Data from 1079 adolescents (56.5 % males and 53.5 % females) were analyzed. Mean age of males was 16.4 ± 1.14 years and mean age for females was 16.29 ± 1.13 years. Adolescents showed clustering of CVD risk factors with about 72 % having between two and four risk factors. A total of 102 clustering patterns were reported. The most common clustering pattern (19.6 %) included high animal lipid and salt diet.
There is high level and clustering of CVD risk factors among rural adolescents in Southwest Nigeria. The most common clustering pattern was biased towards dietary factors. The high prevalence of CVD risk factors among rural adolescents in Southwest Nigeria suggests that urgent primary prevention programs are required to prevent the next generation of Nigerians from suffering of CVD.
Cardiovascular disease (CVD) is on the increase in developing countries  causing twice as many deaths as HIV, malaria and tuberculosis combined  and more prevalent in the working- age population  resulting in large social and economic burden. The increase in CVD burden in developing countries is largely the result of an increase in the prevalence of CVD risk factors.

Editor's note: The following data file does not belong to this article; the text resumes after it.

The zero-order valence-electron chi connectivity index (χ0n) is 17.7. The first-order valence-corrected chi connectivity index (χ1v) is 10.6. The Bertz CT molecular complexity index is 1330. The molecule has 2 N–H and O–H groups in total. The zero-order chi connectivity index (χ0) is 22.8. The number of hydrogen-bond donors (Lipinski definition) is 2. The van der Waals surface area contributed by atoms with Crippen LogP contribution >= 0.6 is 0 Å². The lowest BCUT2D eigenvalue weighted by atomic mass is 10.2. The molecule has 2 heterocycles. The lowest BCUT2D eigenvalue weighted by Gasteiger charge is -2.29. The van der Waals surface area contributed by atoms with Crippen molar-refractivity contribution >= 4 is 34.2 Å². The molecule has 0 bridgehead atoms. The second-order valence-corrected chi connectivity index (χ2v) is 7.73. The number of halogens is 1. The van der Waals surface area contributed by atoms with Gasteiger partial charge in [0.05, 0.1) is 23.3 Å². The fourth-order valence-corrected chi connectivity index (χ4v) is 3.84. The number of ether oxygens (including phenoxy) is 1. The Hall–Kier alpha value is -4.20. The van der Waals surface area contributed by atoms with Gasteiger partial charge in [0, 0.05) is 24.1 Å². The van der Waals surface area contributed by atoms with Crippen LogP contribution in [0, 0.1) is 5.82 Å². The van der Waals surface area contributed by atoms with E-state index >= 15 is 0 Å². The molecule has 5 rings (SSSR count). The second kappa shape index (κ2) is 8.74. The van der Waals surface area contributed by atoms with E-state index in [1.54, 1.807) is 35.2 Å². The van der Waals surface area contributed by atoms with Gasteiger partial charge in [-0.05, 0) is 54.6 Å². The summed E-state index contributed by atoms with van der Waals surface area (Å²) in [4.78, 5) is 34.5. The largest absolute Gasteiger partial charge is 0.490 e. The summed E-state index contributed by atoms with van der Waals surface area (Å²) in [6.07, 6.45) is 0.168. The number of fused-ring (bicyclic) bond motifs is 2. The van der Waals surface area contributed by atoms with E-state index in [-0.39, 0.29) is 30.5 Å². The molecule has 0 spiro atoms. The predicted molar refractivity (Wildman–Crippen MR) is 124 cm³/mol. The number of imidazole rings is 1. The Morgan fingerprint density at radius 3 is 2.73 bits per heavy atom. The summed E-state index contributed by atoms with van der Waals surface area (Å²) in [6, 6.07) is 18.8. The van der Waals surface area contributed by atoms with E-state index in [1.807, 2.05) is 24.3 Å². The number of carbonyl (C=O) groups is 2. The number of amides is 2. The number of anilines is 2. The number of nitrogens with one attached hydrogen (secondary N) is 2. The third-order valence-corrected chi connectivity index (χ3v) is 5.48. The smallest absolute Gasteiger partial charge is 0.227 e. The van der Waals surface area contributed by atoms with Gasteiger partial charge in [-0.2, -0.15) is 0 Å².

National and high quality studies in CVD are sparse in Africa. In many African countries CVD is the second most common cause of death after infectious diseases, accounting for about one in every ten deaths  and it is the leading cause of death in those 45 years and above . Most of the CVD deaths in Africa occur among younger people when compared to Europe and North America, with about half of cardiovascular diseases (CVDs) due to causes other than atherosclerosis . Though the burden of CVD in Sub-Saharan Africa is currently lower compared to Europe and North America, increased urbanization and lifestyle changes may result in increase in CVD burden in future. In Nigeria, CVD is fourth among the top twenty diseases responsible for mortality .